COEYMANS — The Coeymans Town and Ravena Village boards met on Monday, Jan. 13 to discuss ideas like setting up a curfew for children every night and possible fines for their parents if that curfew is violated.
Coeymans Town Supervisor George McHugh said these are just ideas for now, that nothing has been passed, and they were not the only topics discussed during the meeting.
Saying that the meeting was the first time discussion on a potential curfew took place, McHugh said, “We’re really just in the early stages of it and we’re primarily looking at keeping teens aged 15 and younger off the streets after 9 p.m. from Sundays to Thursdays and after 10 p.m. on Fridays and Saturdays. We’re also trying to figure it all out as both boards felt that the town and village will need to pass a similar or the same law for a curfew to go into effect.”
William J. Misuraca, Ravena’s mayor, similarly said discussions are all “very much in its infancy.” He explained that the idea of a curfew stemmed from how across Ravena and Coeymans, young children, generally aged 12 through 15, are often out on the streets late at night and in the early morning.
“They’ve been causing chaos and we had a rough summer last year with vandalism and thefts,” Misuraca said. “A curfew is just one of many options to try to address that. The kids come and go in phases but right now, I put 90 percent of the blame on poor parenting. There just happens to be a larger-than-normal number of parents that quite frankly don’t care about what their kids are doing out.”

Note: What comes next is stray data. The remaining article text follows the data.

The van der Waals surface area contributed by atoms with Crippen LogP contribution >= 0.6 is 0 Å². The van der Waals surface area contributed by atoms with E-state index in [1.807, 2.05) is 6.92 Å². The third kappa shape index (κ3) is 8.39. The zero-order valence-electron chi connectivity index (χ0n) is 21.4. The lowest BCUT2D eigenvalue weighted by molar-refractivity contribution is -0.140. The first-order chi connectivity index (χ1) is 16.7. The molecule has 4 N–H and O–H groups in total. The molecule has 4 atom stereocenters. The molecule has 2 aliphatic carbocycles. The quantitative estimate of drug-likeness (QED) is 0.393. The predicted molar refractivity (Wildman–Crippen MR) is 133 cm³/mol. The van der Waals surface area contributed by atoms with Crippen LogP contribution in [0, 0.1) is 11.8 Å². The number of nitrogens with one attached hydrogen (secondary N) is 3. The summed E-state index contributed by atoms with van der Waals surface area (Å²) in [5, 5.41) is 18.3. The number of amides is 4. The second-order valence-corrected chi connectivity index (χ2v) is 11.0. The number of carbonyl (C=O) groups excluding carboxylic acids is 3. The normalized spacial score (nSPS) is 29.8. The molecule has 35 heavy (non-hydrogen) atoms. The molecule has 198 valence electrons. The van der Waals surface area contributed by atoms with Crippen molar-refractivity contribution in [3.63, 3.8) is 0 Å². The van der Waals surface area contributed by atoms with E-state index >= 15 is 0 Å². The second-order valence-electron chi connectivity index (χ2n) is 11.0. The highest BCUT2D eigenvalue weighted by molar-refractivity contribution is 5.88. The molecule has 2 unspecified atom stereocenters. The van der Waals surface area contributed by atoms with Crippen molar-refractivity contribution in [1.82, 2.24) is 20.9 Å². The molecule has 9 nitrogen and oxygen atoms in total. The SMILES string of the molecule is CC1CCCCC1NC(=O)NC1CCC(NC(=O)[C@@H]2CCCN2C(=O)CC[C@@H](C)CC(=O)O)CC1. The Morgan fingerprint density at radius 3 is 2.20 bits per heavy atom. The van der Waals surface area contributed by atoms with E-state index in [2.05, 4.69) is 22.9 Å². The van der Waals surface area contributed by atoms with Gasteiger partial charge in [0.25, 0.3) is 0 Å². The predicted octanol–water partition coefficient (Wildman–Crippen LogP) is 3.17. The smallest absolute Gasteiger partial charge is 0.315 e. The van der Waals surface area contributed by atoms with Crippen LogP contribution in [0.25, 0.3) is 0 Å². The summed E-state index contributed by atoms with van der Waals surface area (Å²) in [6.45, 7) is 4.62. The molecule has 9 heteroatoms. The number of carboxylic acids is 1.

McHugh chimed in, saying a curfew could help discourage children and teens from staying outside late at night, as well as limit fights in the streets. The most recent example, he brought up, was how some teens allegedly caused unrest on Main Street in Ravena on Thursday, Jan. 2 between 9 and 10:10 p.m.
“A curfew is certainly not the only answer to the problem but it might be one part of the puzzle to address that,”McHugh said. “Also, teens and kids typically stay out late in the warmer months, especially summer, but not as much in winter, though.”
Both Misacura and McHugh said a potential curfew would not apply to teenagers who need to be outside the house late at night or early in the morning, like for their jobs or school-related events.
Both men also said there may be monetary fines to parents if their children are caught violating the curfew, if it passes to law. While Misuraca said impacting parents’ pocketbooks would get their attention, McHugh said it would help include parents in the potential law. However, both agreed that it is still too early to determine specific details like how much fines would be, if they would increase if curfew violations continue and more.